A recent study conducted at Cleveland Clinic evaluated whether endocrinology and primary care providers asked about or examined ophthalmic issues during their office encounters with patients with diabetes. The study also investigated whether a referral for ophthalmic evaluation was provided to patients. A review of the medical records of 1250 patients with diabetes found that 82.9% of patients evaluated by endocrinologists and 27.5% of patients seen by primary care physicians were queried regarding the presence of any ocular complaints. Additionally, past and future ophthalmology appointments were verified in 78.5% of the endocrinology encounters, but in only 31% of primary care visits.7
RESOURCES FOR PREVENTION AND TREATMENT
If ophthalmologists and diabetologists work in concert to ensure that timely DR prevention and treatment measures are implemented, this will help to optimize patients’ visual outcomes.
There are a variety of tools available in EHR systems that can help to facilitate communication among specialists in the care of patients with diabetes.
Keep Track of Tests and Screenings
One of the features embedded within many EHR systems is a health maintenance tool (Figure 1). When activated, this tool adds reminders for completion of HbA1c tests, annual dilated retinal examinations, and annual diabetic foot checks. For example, when patients come to the Cleveland Clinic ophthalmology offices and receive technician-administered eye drops for pupillary dilation, the health maintenance field for dilated retinal examination is populated automatically. If a patient is seen outside of the Cleveland Clinic system, the diabetic care provider can manually populate this health maintenance field in the clinic’s EHR. This allows the Cleveland Clinic’s diabetologist to determine which patients have not met this metric so that letters can be sent to invite these patients to come in for DR screenings.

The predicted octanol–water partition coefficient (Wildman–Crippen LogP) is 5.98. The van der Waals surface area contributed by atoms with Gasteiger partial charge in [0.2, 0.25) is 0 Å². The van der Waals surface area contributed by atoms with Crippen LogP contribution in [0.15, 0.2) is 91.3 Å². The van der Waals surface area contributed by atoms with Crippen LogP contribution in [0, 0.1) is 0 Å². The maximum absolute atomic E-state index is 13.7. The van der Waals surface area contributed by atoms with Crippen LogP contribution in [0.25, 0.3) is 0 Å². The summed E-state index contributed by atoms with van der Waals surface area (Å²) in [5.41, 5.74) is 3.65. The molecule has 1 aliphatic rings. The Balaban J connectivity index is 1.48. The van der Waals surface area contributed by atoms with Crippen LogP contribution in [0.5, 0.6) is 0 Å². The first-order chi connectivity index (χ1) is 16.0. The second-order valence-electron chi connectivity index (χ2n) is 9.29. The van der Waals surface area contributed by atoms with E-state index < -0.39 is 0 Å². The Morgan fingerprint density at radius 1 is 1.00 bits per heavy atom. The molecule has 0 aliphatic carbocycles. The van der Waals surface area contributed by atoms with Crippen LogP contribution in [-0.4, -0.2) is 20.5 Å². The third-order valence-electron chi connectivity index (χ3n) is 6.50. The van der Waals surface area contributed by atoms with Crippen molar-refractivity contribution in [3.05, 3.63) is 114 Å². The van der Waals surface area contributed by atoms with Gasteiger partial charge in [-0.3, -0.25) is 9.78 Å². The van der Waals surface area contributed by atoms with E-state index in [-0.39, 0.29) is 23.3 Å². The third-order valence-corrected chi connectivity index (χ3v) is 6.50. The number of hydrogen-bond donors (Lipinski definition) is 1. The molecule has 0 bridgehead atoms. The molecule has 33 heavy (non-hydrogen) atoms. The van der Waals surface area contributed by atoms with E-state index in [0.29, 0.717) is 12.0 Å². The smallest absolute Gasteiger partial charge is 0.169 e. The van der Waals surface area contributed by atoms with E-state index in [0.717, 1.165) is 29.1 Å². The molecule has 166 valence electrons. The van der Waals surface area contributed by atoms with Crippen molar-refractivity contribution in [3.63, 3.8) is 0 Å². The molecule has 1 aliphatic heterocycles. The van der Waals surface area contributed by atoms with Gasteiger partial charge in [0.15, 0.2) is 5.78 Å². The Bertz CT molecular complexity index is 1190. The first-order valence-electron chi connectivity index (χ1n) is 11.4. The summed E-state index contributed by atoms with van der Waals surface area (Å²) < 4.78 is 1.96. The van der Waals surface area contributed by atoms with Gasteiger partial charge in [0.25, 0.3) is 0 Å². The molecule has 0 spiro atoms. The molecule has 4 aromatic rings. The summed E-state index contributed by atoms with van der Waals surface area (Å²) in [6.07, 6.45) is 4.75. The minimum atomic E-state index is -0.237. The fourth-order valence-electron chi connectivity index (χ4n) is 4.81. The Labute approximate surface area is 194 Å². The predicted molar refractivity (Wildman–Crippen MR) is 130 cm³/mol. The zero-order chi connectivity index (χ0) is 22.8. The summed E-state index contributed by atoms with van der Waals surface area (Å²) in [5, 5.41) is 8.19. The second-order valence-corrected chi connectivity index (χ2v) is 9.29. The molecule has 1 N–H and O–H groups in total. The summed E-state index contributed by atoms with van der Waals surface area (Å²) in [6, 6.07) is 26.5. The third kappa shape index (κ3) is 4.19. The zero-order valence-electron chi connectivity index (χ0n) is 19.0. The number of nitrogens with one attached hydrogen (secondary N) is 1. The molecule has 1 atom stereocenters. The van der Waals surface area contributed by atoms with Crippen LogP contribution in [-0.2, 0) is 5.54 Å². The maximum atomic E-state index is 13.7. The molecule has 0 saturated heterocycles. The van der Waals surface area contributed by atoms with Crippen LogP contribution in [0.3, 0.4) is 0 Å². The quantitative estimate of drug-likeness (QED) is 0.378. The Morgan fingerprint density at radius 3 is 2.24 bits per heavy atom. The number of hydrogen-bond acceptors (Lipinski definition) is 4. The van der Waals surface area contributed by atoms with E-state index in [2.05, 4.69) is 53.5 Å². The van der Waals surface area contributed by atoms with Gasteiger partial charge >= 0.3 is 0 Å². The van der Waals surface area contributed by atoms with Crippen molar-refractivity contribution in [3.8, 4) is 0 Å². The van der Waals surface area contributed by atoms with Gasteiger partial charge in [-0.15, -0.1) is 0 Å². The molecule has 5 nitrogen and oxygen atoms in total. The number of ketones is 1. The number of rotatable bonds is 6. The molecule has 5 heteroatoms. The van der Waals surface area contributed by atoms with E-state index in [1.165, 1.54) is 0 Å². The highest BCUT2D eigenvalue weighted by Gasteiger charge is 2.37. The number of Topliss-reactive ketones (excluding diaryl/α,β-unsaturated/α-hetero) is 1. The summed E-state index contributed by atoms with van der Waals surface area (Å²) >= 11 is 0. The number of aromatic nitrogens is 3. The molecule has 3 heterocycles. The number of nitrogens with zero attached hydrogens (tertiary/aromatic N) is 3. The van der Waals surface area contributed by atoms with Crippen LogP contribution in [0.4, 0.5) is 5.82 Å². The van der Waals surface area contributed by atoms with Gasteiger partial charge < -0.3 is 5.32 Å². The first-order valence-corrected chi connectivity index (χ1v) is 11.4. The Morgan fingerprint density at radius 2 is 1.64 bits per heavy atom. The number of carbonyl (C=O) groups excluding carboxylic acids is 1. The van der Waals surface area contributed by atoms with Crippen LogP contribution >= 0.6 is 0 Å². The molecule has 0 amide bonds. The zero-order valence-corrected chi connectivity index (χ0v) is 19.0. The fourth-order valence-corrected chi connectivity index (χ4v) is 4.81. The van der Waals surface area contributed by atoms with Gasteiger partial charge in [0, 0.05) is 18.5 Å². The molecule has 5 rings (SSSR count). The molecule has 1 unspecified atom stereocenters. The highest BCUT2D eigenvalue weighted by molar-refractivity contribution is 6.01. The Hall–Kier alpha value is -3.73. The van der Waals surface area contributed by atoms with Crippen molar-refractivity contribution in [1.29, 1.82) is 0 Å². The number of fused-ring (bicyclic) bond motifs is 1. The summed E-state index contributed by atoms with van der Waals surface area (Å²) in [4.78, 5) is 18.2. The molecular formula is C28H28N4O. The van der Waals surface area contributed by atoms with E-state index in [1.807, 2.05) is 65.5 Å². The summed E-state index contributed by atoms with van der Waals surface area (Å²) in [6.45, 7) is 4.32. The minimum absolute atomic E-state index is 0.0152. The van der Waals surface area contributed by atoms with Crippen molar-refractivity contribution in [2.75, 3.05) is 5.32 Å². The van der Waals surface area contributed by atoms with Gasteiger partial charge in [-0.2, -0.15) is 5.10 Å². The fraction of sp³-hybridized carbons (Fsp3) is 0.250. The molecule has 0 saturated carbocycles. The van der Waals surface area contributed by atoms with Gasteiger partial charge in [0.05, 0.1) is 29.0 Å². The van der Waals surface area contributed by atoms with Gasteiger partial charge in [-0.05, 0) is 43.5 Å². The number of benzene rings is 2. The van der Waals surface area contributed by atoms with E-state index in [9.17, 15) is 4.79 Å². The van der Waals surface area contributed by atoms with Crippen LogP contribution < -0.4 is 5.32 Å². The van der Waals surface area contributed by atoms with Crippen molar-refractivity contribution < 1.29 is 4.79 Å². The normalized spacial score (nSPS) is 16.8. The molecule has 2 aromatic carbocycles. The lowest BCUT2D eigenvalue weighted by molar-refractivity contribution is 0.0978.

Stay in Touch With Other Health Care Providers
Routine communication between the ophthalmologist and the diabetic provider is also important in maintaining the loop of continuous care. An EHR can be helpful by reducing the number of clicks and by providing relevant information to the diabetologist in a quick and efficient fashion. The communication manager in an EHR system can allow an ophthalmology provider to fax a letter directly from the EHR to a patient’s primary care physician’s office with an office visit note in just three clicks (Figure 2). This can make the primary provider aware of the latest ocular findings without him or her having to search through the record.
Provide Patient Updates
Another tool that can help facilitate better communication among practitioners is a reminder to the ophthalmologist to send a communication to the referring provider (Figure 3). In some EHR systems, this reminder occurs at the closure of the patient encounter, when the EHR system detects a name placed in the referring provider field. If a letter has not been sent, this reminder tool provides the user with a pop-up alert that a consult letter should be generated for this encounter.